When Socks Took on a Deeper Meaning for My Daughter With Down Syndrome


World Down Syndrome Day is celebrated annually on March 21, or 3/21, to represent the three copies of the 21st chromosome that people with Down syndrome are rockin’. It is a call for awareness, and more importantly, acceptance. We wear funky, mismatched socks to start a conversation.

The first World Down Syndrome Day we participated in was when Everly was just 4 months old. She was my snuggly, sweet newborn. We “rocked our socks” and I shared our story on social media. I read “47 Strings: Tessa’s Special Code” by Becky Carey to my first-grade class and shared what it meant to have Down syndrome. They had lots of questions. They had watched my belly grow and saw pictures of her as a tiny newborn while I was on maternity leave. They were invested in our story and accepting people with differences. I received emails from parents that afternoon about the story of a little girl named Tessa their child listened to, and how Everly had something called Down syndrome, and she is more like them than different. I sprinkled a bit of awareness onto 18 6-year-olds that day, who shared it with their friends and families. I cried happy tears reading those emails and hearing them on the playground with friends from other classes. This was why World Down Syndrome Day was important.

image
Sydnie’s children.

Wearing funky socks is about more than a silly outfit. It’s about starting conversations. It’s about spreading hope and acceptance to new generations. It’s about Everly and her homies with extra chromies. We’re investing in their future and shaping their present with love.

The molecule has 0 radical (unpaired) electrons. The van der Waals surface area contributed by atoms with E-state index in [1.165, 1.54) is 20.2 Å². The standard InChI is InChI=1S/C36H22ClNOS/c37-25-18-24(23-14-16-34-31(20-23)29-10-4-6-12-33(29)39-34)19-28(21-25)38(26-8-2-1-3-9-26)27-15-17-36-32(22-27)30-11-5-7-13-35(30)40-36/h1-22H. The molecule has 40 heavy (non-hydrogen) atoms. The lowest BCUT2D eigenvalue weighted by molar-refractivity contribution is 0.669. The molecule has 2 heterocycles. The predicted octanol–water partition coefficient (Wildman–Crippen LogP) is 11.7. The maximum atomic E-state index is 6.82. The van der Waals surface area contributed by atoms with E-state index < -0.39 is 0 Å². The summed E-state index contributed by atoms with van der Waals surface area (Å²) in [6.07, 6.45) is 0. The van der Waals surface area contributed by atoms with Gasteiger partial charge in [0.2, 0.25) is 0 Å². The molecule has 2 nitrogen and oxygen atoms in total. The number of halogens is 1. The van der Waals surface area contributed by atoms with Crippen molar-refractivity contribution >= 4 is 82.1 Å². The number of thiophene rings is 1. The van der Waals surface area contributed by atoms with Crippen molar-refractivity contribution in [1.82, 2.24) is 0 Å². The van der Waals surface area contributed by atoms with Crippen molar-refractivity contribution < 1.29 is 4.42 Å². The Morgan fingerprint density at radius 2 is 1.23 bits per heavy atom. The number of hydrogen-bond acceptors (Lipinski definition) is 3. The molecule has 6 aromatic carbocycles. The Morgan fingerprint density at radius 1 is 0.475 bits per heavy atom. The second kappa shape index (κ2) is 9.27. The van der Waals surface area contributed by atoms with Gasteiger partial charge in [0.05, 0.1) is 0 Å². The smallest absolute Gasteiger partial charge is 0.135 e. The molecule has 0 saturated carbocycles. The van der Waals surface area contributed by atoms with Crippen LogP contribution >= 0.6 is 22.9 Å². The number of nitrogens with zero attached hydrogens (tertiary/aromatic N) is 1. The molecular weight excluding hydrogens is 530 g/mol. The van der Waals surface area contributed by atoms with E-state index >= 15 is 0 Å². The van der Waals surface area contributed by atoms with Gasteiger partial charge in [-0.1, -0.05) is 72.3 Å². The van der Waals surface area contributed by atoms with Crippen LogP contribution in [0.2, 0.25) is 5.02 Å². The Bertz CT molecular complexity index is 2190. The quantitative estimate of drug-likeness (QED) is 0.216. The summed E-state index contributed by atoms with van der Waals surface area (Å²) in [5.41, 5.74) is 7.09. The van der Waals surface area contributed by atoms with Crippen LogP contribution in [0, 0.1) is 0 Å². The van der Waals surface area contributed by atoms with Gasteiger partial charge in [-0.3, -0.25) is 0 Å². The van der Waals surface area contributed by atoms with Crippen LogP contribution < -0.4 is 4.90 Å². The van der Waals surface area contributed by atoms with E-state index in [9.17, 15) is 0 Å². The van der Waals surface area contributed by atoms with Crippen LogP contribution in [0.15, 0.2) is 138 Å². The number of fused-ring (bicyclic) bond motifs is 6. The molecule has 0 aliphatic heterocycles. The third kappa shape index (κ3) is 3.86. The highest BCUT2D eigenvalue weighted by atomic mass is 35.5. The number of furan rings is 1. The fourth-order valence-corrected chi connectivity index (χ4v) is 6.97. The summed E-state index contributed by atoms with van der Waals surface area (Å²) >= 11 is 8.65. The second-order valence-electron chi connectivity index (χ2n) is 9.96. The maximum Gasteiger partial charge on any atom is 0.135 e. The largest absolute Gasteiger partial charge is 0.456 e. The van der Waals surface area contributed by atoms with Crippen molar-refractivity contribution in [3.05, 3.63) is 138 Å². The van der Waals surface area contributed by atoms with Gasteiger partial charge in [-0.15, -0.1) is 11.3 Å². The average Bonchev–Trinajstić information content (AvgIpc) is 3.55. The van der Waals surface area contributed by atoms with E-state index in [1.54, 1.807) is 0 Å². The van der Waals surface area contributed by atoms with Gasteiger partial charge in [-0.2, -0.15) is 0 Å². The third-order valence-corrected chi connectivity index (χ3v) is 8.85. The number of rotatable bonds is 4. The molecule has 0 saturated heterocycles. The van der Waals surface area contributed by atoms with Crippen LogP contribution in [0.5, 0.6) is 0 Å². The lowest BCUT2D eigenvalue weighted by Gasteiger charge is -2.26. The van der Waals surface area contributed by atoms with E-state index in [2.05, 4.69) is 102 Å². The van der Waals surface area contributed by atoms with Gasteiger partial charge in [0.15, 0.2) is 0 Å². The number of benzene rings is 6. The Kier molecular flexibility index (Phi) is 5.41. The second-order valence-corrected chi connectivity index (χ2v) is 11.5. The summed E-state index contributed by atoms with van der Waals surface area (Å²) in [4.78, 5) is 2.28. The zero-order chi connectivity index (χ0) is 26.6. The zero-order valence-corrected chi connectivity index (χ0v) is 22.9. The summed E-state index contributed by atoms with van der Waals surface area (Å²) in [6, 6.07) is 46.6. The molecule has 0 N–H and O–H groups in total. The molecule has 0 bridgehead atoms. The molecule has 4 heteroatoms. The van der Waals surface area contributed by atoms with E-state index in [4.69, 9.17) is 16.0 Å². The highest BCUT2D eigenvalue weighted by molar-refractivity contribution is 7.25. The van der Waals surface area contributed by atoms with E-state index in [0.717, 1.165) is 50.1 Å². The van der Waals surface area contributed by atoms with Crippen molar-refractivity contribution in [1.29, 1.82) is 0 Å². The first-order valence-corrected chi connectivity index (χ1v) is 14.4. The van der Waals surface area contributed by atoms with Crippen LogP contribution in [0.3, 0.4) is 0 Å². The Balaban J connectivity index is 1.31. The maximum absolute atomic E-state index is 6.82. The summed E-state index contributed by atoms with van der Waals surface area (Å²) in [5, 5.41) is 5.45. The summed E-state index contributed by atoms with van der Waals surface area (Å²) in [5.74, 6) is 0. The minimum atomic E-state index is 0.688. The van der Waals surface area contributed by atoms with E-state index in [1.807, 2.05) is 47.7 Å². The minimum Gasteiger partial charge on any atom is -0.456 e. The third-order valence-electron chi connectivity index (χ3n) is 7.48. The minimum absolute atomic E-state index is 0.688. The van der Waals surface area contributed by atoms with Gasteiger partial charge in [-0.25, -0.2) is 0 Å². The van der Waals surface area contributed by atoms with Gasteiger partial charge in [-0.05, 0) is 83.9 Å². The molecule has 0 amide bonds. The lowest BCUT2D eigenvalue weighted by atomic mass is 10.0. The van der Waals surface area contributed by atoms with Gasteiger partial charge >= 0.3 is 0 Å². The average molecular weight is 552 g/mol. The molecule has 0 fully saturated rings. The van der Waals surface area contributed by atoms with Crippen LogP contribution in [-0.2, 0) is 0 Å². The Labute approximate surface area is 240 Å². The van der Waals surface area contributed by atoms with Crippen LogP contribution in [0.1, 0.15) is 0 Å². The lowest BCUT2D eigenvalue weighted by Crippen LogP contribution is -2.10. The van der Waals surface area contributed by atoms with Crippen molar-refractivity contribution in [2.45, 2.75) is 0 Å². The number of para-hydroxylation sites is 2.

This is our third year participating in World Down Syndrome Day. Everly is now a spunky 2-year-old with loads of determination and sass. This year we will be rocking our socks and posting our pictures with #MyFriendsMyCommunity to join the movement. Please join us in this conversation; our children depend on it.

Follow this journey on Happily Everly After.

The Mighty is asking the following: How would you describe your disability, disease or mental illness to a child? If you’ve done this before, tell us about that moment and the child’s reaction. If you’d like to participate, please send a blog post to [email protected] Please include a photo for the piece, a photo of yourself and 1-2 sentence bio. Check out our Submit a Story page for more about our submission guidelines.


Find this story helpful? Share it with someone you care about.